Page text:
Hackers exploit widget security holes

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Hackers exploit widget security holes

New attacks that exploit widgets and gadgets are imminent, according to the latest Web Security Trends Report from Finjan.

Widgets are small applets that usually run in a web browser or on the desktop and provide a specific function such as weather reports or stock updates.

The technology is used as a way to personalise a desktop or webpage to provide the information users want.

Finjan's Malicious Code Research Centre has studied changing trends in attacks used by hackers to gain information or control of a user's PC.

Following current trends, the company's researchers predict that the increasing use of widgets is exposing computer users to a whole host of attacks.

All types of widget environments, including operating systems, third-party applications and web widgets, have inadequate security models that could allow malicious widgets to run.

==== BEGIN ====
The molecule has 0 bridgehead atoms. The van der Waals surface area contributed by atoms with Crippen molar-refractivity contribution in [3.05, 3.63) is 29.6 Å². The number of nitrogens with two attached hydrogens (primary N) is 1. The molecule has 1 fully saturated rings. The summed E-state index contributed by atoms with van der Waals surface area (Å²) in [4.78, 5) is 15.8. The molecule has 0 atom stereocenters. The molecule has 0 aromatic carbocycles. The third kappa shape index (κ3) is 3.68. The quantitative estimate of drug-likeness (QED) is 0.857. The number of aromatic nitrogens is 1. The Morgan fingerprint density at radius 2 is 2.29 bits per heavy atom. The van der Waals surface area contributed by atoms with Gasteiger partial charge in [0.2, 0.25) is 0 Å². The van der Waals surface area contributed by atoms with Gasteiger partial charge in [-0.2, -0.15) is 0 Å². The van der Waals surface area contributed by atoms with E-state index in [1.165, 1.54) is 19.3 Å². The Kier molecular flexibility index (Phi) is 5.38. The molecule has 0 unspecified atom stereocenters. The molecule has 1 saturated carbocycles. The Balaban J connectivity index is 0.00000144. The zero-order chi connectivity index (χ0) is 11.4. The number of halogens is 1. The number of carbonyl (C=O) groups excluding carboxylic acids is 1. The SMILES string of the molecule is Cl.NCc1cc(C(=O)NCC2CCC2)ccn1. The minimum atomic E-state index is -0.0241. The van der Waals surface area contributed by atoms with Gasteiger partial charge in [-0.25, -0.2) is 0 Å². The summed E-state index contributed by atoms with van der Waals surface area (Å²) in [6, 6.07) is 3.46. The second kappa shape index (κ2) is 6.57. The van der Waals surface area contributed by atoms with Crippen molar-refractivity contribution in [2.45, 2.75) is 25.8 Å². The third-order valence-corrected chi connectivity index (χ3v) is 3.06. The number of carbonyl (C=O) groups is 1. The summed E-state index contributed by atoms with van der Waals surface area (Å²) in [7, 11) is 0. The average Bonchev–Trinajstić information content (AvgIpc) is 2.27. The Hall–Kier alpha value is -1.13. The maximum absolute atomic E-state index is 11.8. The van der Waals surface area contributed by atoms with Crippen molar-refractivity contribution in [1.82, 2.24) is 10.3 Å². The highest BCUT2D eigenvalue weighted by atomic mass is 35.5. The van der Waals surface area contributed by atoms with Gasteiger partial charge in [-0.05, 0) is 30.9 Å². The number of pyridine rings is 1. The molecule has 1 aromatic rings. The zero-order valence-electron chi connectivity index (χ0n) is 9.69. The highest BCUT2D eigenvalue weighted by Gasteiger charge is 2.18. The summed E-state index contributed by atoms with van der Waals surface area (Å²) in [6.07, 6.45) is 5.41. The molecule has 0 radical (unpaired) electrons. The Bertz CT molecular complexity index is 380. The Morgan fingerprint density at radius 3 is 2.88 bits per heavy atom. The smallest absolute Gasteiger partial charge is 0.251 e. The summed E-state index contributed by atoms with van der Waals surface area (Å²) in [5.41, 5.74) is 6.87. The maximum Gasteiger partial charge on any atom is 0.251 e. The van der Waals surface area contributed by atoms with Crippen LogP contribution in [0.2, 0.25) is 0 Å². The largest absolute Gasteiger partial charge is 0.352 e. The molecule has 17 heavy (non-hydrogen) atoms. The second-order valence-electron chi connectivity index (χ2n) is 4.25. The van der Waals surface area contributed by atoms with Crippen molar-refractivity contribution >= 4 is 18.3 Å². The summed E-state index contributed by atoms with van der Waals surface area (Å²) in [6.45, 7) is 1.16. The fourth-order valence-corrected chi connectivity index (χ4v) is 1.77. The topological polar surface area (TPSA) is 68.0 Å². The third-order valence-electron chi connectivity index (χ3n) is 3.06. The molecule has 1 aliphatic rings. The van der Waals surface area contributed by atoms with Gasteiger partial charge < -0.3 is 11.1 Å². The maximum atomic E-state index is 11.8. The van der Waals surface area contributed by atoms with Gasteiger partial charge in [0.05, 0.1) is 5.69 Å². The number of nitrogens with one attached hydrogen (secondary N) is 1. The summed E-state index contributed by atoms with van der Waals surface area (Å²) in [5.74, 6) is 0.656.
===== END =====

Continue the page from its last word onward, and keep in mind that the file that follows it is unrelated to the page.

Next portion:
The potential scale of the problem is highlighted by the fact that there are already around 3,720 widgets already available on Google, 3,197 on Apple and 3,959 on Facebook.

The Finjan research suggests that attacks that exploit the insecurities of widgets are imminent, and that a revised security model should be explored to protect users.

"As widgets become common in most modern computing environments their significance from a security standpoint rises," said Yuval Ben-Itzhak, chief technology officer at Finjan.

"Vulnerabilities in widgets and gadgets enable attackers to gain control of user machines, and should be developed with security in mind.

"This attack vector could have a major impact on the industry, exposing corporations to new security considerations that need to be dealt with."

Finjan recommends that users refrain from using non-trusted third party widgets, just as they would do with full blown applications.

Extra caution should also be taken when using interactive widgets that rely on external feeds such as RSS which may be susceptible to attacks that exploit this trust by piggybacking a malicious payload on such data.
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